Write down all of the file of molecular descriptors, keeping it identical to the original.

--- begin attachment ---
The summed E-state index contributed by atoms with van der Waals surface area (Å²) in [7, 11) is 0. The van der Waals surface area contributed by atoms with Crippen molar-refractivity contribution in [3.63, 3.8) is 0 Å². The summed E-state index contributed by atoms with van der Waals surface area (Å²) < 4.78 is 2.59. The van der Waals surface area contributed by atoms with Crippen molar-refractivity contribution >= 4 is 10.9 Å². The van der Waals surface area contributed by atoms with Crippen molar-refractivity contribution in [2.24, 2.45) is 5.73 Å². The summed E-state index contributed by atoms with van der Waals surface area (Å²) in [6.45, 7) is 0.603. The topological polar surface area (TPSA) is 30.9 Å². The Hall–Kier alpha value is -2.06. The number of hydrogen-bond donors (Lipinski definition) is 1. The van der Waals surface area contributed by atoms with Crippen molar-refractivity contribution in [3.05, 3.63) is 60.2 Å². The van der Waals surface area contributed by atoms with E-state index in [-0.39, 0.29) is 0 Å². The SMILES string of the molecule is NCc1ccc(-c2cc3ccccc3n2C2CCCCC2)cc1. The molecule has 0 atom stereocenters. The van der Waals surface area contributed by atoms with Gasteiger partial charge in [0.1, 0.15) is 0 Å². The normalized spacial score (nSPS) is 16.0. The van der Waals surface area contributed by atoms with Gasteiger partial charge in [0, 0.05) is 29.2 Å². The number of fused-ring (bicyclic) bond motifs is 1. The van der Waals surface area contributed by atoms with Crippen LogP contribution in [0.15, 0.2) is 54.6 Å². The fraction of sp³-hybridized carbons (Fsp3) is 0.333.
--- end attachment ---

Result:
The summed E-state index contributed by atoms with van der Waals surface area (Å²) in [7, 11) is 0. The van der Waals surface area contributed by atoms with Crippen molar-refractivity contribution in [3.63, 3.8) is 0 Å². The summed E-state index contributed by atoms with van der Waals surface area (Å²) < 4.78 is 2.59. The van der Waals surface area contributed by atoms with Crippen molar-refractivity contribution >= 4 is 10.9 Å². The van der Waals surface area contributed by atoms with Crippen molar-refractivity contribution in [2.24, 2.45) is 5.73 Å². The summed E-state index contributed by atoms with van der Waals surface area (Å²) in [6.45, 7) is 0.603. The topological polar surface area (TPSA) is 30.9 Å². The Hall–Kier alpha value is -2.06. The number of hydrogen-bond donors (Lipinski definition) is 1. The van der Waals surface area contributed by atoms with Crippen molar-refractivity contribution in [3.05, 3.63) is 60.2 Å². The van der Waals surface area contributed by atoms with E-state index in [-0.39, 0.29) is 0 Å². The SMILES string of the molecule is NCc1ccc(-c2cc3ccccc3n2C2CCCCC2)cc1. The molecule has 0 atom stereocenters. The van der Waals surface area contributed by atoms with Gasteiger partial charge in [0.1, 0.15) is 0 Å². The normalized spacial score (nSPS) is 16.0. The van der Waals surface area contributed by atoms with Gasteiger partial charge in [0, 0.05) is 29.2 Å². The number of fused-ring (bicyclic) bond motifs is 1. The van der Waals surface area contributed by atoms with Crippen LogP contribution in [0.15, 0.2) is 54.6 Å². The fraction of sp³-hybridized carbons (Fsp3) is 0.333.